Here’s the latest installment of Adviser Digest, with a summary of the interesting articles this week. Click on the title to read the full article(opens new window).
Samuel Dale of MoneyMarketing reports on Government response to John Kay Review published in July. According to Dale, The business secretary Vince Cable has set out the Government plan to define fiduciary duties for all investment intermediaries including advisers, brokers and trustees.
Cable said “We are making it clear that all intermediaries should act in good faith in the long-term interests of clients or beneficiaries”
This proposal has several ramifications for IFAs and Financial Planner, although some might argue that advisers are already acting in their clients’ best interest. There are several questions yet to be answered though, including how this will affect tied and/or restricted advisers.
This piece in NMA reports that the FSA plans to scrutinise what tax wrappers or account advisers take their fees from (well, not that anyone expected them to do otherwise surely). The suggestion is that if you take advisers fee from ISAs for instance, this effectively detriment the client.
An unmanned FSA spokeswoman is quoted as saying ‘every adviser has to consider all of the costs involved and all the repercussions for the client, and tax is obviously one of those. ‘If a client is disadvantaged because of the arrangement the payment is facilitated by, [advisers] need to take that into account’
If you add to this the HMRC’s stance that taking fees for non-pension related advice could effectively result in unauthorised payment (and the corresponding penalties), the problem with talking adviser charging from investment bond and the ongoing lack of clarity around VAT, then what you get is a big conundrum; where the hell should adviser charging come from?
Well, I don’t know the answer to that but it is pretty clear is that the regulator is hell-bent on cutting the provider-adviser umbilical cord.
This article in MoneyMarketting looks at how providers are applying ‘Decency Limits.’ These are caps imposed by providers to limit the maximum amount they are willing to pay under adviser charging. Prudential, Skandia and Just Retirement are among those who have confirmed they will impose decency limits on adviser charges.Is this another sign of providers flexing their muscles in every possible way they can?
This isn’t really a regulatory requirement placed on providers. The FSA muted the idea in consultation paper in 2009 that providers would be expected keep an eye on the amounts they were being asked to pay and report excessive payments to the FSA. It has since retracted on this, saying ‘the FSA is not a price regulator so we haven’t set any cap or said the provider can’t pay above a certain level.’
One wonders why providers feel the need to place a cap on how adviser charging. Surely that is a matter better advisers and their client? Provider claim they are trying to protect clients from being ripped off by advisers and prevent damage to their own brands, but the risk here is that providers could be seen as interfering with advisers remuneration, which clearly go against RDR.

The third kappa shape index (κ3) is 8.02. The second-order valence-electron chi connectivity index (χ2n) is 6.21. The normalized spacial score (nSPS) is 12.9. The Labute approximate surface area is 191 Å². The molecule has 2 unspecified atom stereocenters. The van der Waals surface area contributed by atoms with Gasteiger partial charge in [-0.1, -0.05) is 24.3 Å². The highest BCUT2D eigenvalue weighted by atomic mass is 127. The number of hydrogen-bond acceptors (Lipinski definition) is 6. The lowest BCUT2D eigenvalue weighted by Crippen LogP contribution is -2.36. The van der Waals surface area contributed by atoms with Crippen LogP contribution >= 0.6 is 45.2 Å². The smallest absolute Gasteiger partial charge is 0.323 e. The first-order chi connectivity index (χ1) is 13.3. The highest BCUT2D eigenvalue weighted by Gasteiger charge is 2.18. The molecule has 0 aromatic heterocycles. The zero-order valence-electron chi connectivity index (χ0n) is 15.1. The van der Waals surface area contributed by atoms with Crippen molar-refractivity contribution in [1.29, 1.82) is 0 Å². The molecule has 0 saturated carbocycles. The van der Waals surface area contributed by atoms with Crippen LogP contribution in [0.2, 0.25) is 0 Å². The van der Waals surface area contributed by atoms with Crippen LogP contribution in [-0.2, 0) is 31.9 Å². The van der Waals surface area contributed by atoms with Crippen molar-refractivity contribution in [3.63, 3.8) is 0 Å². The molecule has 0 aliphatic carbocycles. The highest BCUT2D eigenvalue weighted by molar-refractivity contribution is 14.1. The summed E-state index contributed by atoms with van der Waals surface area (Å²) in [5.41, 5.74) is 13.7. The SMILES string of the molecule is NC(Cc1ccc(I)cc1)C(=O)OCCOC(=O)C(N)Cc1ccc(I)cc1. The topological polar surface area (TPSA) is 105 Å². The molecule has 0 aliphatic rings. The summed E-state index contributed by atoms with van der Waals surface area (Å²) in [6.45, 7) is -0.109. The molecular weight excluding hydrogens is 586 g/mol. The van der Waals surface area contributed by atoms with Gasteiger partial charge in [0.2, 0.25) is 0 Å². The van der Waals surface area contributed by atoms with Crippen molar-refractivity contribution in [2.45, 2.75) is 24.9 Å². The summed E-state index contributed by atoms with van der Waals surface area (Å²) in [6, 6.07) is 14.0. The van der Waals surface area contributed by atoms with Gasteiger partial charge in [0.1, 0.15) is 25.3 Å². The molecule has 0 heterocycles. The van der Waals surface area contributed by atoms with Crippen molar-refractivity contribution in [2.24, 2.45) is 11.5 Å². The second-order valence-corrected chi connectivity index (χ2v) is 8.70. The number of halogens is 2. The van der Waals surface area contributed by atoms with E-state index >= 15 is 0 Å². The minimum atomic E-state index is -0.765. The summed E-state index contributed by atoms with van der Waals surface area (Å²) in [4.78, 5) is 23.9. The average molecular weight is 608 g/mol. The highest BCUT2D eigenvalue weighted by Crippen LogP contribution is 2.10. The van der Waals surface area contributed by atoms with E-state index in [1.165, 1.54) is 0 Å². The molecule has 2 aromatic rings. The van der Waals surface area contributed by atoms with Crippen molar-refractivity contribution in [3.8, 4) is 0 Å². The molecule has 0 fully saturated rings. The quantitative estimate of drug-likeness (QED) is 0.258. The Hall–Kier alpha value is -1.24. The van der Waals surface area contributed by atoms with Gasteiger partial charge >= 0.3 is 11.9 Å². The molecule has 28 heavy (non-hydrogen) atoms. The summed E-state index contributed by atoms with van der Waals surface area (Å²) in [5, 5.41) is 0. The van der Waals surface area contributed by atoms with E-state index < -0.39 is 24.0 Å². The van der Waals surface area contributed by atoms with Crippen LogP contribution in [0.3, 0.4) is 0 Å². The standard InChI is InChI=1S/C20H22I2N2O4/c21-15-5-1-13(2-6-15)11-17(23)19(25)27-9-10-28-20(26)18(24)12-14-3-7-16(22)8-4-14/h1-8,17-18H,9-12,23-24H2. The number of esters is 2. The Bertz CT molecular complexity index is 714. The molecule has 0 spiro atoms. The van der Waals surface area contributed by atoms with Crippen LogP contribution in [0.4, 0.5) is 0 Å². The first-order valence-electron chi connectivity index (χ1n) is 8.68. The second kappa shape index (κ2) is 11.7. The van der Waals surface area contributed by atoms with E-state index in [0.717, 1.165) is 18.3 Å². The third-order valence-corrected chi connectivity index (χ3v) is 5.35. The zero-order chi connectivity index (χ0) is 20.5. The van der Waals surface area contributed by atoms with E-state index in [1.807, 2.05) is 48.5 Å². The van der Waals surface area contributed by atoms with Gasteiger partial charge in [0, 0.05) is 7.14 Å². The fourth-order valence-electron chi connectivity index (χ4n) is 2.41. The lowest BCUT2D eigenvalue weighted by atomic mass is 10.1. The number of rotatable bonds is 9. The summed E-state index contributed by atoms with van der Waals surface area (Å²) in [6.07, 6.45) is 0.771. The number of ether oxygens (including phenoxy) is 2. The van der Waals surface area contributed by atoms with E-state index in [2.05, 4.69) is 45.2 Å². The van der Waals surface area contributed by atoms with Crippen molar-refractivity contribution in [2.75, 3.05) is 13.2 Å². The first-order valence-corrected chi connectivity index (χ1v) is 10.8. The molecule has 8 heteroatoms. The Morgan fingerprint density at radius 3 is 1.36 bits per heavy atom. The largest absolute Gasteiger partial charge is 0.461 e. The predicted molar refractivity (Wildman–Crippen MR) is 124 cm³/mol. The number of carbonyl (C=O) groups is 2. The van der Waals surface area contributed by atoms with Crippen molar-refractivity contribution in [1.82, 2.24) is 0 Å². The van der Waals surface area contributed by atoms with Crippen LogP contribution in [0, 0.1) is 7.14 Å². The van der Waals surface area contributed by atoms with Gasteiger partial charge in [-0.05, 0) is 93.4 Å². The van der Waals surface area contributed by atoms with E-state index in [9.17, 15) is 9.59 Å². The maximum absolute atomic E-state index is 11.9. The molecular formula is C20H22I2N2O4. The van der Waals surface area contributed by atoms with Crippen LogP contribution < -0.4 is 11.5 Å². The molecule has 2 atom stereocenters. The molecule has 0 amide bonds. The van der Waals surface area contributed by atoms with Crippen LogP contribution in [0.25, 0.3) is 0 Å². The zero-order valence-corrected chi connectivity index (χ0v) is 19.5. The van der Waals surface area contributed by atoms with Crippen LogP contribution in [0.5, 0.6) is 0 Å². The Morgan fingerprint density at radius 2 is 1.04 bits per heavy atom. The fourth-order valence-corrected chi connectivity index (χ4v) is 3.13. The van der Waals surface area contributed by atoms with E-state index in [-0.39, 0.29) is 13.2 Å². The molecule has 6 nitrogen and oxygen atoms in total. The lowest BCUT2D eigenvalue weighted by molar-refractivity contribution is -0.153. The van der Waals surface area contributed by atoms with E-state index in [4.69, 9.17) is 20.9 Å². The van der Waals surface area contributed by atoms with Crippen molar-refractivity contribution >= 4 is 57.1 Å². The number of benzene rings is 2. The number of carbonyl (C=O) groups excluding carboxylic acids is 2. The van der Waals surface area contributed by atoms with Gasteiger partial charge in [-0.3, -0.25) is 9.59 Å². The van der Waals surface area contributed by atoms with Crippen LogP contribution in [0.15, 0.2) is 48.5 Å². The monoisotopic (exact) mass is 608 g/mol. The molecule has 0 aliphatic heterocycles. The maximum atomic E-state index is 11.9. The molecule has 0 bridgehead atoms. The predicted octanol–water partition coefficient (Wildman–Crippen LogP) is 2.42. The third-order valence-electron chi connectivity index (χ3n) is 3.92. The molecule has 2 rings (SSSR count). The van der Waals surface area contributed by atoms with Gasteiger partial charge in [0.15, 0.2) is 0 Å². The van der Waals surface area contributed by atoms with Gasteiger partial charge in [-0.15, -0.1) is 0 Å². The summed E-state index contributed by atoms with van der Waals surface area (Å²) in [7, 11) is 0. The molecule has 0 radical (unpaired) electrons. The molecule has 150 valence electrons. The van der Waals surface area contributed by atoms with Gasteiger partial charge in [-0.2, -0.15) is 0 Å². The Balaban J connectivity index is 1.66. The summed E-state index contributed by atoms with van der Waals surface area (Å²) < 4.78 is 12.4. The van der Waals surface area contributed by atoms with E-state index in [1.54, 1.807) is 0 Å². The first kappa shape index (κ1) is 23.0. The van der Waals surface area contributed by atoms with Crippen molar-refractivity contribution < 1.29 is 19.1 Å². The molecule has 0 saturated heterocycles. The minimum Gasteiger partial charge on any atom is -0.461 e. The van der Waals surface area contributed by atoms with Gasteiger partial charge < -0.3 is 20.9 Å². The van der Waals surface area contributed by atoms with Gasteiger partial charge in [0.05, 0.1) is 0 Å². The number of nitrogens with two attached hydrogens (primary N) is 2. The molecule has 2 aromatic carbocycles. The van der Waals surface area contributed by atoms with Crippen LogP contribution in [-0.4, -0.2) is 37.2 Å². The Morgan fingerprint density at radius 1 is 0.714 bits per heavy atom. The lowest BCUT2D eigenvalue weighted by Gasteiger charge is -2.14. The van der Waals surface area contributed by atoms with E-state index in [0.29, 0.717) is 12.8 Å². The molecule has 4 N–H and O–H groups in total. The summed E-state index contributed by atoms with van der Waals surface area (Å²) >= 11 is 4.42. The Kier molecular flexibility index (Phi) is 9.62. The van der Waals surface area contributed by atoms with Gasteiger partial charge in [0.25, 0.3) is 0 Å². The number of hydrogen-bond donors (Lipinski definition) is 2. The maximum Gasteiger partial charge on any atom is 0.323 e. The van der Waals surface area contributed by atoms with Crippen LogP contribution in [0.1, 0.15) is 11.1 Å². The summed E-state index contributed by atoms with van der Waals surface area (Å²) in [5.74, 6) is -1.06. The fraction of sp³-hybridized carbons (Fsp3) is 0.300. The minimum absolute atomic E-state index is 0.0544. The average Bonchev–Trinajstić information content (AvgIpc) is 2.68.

This article by Campbell Macpherson in Fundweb noted that 2013 will be the year of reckoning for platforms, adviser technology providers, networks and DA service firms. Service providers will come under scrutiny as advisers look to forge the right partnerships that will help them to thrive in a post-RDR world.
Macpherson highlighted 10 important questions advisers need to ask about their network. . The first five questions are all based around the fundamental and critical conundrum, “Is your network likely to survive RDR?”, because let’s face it, if your answer isn’t a resounding yes to this, there is no point proceeding on to questions 6-10.
- How well has it managed its liabilities in the past?
- Is the network profitable?
- Is its business model sustainable?
- Does it have the capital reserves necessary to satisfy FSA’s “plausible but nasty” scenario within their Threshold Condition 4?
- Are its shareholders genuinely willing to stand behind the business if it gets into trouble?
- How are the network’s directors remunerated?
- When it comes to PI insurance, are you costing me money or saving me money?
- Why shouldn’t I become directly authorised?
- What happens to my trail commission if I leave?
- How can you help my business become outrageously successful?
The independent research firm Rayner Spencer Mills has launched its 2012 edition of “A Guide to Adviser Platforms.”
The 20 page guide places emphasis on platform usage and selection in the shifting regulatory climate and makes a useful resource for anyone carrying out due diligence on platforms. It includes details of ownership, financial strength, technology infrastructure, tax wrappers and tools available on 13 platform providers.
Of particular interest is the individual factsheets for each of the 13 platforms, which included operator’s financial strength and ratings through the analysis completed by AKG. Full report on the financial strength of platform providers are also available from AKG at www.akg.co.uk
The RSM Platform Guide is free to download here (registration is required.)
I hope you have enjoyed this and hopefully it’ll make you job a little easier! As paraplanners, that’s what we do! As usual, thought and comments are welcome. Enjoy your weekend!